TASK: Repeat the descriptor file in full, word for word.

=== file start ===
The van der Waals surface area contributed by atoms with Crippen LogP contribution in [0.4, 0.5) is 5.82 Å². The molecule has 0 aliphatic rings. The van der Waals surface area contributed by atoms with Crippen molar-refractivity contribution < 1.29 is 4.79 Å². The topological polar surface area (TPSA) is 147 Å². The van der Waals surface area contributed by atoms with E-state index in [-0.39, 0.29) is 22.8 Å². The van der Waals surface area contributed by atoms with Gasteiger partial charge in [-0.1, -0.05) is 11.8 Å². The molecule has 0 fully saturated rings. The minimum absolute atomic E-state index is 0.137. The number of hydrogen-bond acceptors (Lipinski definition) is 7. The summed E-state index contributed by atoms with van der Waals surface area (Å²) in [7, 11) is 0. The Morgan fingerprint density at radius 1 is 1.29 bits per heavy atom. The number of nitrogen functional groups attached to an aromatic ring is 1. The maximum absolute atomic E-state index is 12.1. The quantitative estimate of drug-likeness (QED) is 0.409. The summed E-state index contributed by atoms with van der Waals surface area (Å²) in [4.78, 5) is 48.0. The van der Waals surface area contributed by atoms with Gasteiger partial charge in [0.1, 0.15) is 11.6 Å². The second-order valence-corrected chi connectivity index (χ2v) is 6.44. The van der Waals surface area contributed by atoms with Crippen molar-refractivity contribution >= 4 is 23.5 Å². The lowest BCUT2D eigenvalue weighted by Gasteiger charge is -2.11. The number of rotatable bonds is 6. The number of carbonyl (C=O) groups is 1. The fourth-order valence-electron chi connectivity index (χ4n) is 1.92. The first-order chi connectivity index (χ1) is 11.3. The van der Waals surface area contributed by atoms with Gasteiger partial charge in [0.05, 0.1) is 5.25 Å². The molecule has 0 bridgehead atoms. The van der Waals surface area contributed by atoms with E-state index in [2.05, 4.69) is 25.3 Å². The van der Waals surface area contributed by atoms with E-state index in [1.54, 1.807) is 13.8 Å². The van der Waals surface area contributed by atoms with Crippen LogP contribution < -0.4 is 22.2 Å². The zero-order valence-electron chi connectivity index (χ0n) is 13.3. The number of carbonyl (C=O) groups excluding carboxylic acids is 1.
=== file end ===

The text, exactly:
The van der Waals surface area contributed by atoms with Crippen LogP contribution in [0.4, 0.5) is 5.82 Å². The molecule has 0 aliphatic rings. The van der Waals surface area contributed by atoms with Crippen molar-refractivity contribution < 1.29 is 4.79 Å². The topological polar surface area (TPSA) is 147 Å². The van der Waals surface area contributed by atoms with E-state index in [-0.39, 0.29) is 22.8 Å². The van der Waals surface area contributed by atoms with Gasteiger partial charge in [-0.1, -0.05) is 11.8 Å². The molecule has 0 fully saturated rings. The minimum absolute atomic E-state index is 0.137. The number of hydrogen-bond acceptors (Lipinski definition) is 7. The summed E-state index contributed by atoms with van der Waals surface area (Å²) in [7, 11) is 0. The Morgan fingerprint density at radius 1 is 1.29 bits per heavy atom. The number of nitrogen functional groups attached to an aromatic ring is 1. The maximum absolute atomic E-state index is 12.1. The quantitative estimate of drug-likeness (QED) is 0.409. The summed E-state index contributed by atoms with van der Waals surface area (Å²) in [4.78, 5) is 48.0. The van der Waals surface area contributed by atoms with Gasteiger partial charge in [0.1, 0.15) is 11.6 Å². The second-order valence-corrected chi connectivity index (χ2v) is 6.44. The van der Waals surface area contributed by atoms with Crippen molar-refractivity contribution >= 4 is 23.5 Å². The lowest BCUT2D eigenvalue weighted by Gasteiger charge is -2.11. The number of rotatable bonds is 6. The number of carbonyl (C=O) groups is 1. The fourth-order valence-electron chi connectivity index (χ4n) is 1.92. The first-order chi connectivity index (χ1) is 11.3. The van der Waals surface area contributed by atoms with Gasteiger partial charge in [0.05, 0.1) is 5.25 Å². The molecule has 0 bridgehead atoms. The van der Waals surface area contributed by atoms with E-state index in [2.05, 4.69) is 25.3 Å². The van der Waals surface area contributed by atoms with E-state index in [1.54, 1.807) is 13.8 Å². The van der Waals surface area contributed by atoms with Crippen LogP contribution < -0.4 is 22.2 Å². The zero-order valence-electron chi connectivity index (χ0n) is 13.3. The number of carbonyl (C=O) groups excluding carboxylic acids is 1.